We will be continuing with the work developed over the weekend and will work to ensure that we keep the momentum on these projects. Looking forward, the next Good for Nothing event will take place on the 29/30 September. Put these dates in your diary if you want to come along, and more details will follow.

Nathan Pierce,  Lambeth council


Lambeth hosting next co-production practitioner forum

June 8, 2012

Lambeth is set to host the next London Co-production Practitioners Forum on the 19th June, 10am-12.30pm at the town hall (see booking details by clicking here).

The practitioners forum is run by the New Economics Foundation and brings together a range of individuals with expertise in doing genuine co-production to share knowledge and expertise. I attended the previous event hosted at Praxis in Bethnal Green, a  great organisation doing some really valuable work with migrants and refugees in the area. At the event we also heard about the  fantastic way that Look Ahead are mainstreaming co-production in their organisation.  It was really interesting to hear (from a service user) about the way service users are really involved in the operations and decision making process at Look Ahead. This ranged from interviewing new employees and  designing job advertisements to training staff members and developing pathways for service users to work in full time positions at the organisation.

We are really excited about hosting the next practitioners forum, the agenda is open for delegates to add items and we’ve added a couple about how Lambeth is embedding co-production across the organisation:

  • Helen Sharp commissioning manger for young peoples services will be talking about work that she is doing with nef on embedding coproduction throughout youth services using the Outcomes Based Commissioning framework
  • An interactive action-learning session on ‘The Challenges of Coproduction in the Public Sector’ . There will be facilitated discussion of interesting new coproduced projects and how they can be taken further.

It will be great to chat about the things we are up to with experts in co-production, there are plenty of organisations in Lambeth already doing co-production and we also hope to see lots of these local examples there too.

Here’s that registration link again, you can also talk to Sarah Lyall about the network via her email sarah.lyall@neweconomics.org


Public Services by Design

May 25, 2012

This post is to update you on the Public Services by Design projects being co-delivered by residents, the Design Council and public sector partners.
As we reported in the last post, the Design Council led a group of stakeholders, being called the ‘Diagonal Dozen’, in a 2 day process that led to 96 innovative and design-led solutions suggested to be introduced in Tulse Hill and Herne Hill.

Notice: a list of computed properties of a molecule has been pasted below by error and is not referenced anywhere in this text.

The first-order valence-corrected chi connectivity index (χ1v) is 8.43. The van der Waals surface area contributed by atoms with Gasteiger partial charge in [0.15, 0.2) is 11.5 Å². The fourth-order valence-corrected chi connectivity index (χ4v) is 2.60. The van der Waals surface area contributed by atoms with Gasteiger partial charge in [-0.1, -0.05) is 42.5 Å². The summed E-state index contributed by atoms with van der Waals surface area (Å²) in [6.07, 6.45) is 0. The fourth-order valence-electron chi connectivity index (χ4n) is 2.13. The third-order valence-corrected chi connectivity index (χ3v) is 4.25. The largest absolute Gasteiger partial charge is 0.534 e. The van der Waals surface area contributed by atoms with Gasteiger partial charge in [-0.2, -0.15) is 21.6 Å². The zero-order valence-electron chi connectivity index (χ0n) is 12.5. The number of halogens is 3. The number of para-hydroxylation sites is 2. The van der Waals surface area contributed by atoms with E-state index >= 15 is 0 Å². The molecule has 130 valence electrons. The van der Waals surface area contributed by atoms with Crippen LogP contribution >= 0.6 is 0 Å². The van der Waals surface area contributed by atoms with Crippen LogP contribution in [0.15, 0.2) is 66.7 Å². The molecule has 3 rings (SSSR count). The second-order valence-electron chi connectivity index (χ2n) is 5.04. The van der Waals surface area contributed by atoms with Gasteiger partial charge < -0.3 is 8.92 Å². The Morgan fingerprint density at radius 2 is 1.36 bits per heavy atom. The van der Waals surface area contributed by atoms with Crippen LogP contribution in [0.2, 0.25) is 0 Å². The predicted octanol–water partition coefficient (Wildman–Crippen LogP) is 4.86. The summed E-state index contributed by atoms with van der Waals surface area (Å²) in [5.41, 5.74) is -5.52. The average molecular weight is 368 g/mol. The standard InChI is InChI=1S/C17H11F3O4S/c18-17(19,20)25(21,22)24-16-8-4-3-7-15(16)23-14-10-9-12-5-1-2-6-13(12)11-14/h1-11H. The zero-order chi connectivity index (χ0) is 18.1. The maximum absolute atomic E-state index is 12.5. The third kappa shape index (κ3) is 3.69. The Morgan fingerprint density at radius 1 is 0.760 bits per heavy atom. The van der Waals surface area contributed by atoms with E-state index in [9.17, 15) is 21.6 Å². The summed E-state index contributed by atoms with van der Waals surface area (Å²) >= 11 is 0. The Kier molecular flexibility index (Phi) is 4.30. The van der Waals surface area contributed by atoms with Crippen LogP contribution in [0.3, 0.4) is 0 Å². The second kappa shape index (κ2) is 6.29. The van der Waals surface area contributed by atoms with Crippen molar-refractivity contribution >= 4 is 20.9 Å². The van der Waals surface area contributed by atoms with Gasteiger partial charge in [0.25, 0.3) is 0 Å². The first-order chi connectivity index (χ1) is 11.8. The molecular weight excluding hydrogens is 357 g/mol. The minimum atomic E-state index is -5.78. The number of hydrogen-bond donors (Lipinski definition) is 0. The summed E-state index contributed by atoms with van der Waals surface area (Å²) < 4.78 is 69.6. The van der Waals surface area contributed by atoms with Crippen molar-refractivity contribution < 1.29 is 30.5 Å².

These ideas were whittled down to a final list of 8 ideas – those which are deliverable within the 30/60/90 day project timescales and those which the Diagonal Dozen most wished to champion. The projects are:

Project Description Project lead and contact
Traffic calming To pilot use of green and growing spaces within traffic calming schemes and measures Giles Gibson, Giles@originaltg.com
Mobile Job Bike A bicycle that offers information and support to job seekers and also provides refreshments Frances Farragher , Courtney and Jeremy Keates, jkeates@lambeth.gov.uk ,

020 7926 2702

Soft Skills training To work job-seekers identified via the mobile job bike, amongst other sources, to develop the supporting skills needed to sustain employment Margaret Jarrett, 0208 671 3132
Local communications hub Information sharing to support use of resources in the Tulse Hill and Herne Hill Margaret Jarrett, 0208 671 3132
Space blog of under-used spaces Tied into the communications hub, this project identifies spaces which could be better used by the local community Salome Simoes, ssimoes@lambeth.gov.uk , 020 7926 2680
St Martin’s Estate Community centre Exploring issues for non-use of the community centre with young people and enabling them to use the space Sarah Coyte, scoyte@lambeth.gov.uk, 07852916199
Community Asset Mapping Door knocking in 3 blocks to gather information about the strengths, skills and interests of people living there Yvonne Joseph, Rebecca Eligon and Dorian Gray, DGray3@lambeth.gov.uk, 02079260030
New business start-up mentoring and incubation space Providing a space for business development in the early stages where mentoring and support is available Frances Farragher and Jeremy Keates, jkeates@lambeth.gov.uk ,

020 7926 2702

Polytunnel food growing Set up of a polytunnel to increase food resilience in the borough and develop growing skills Fiona Law, fiona.law@hotmail.co.uk, 07914 843619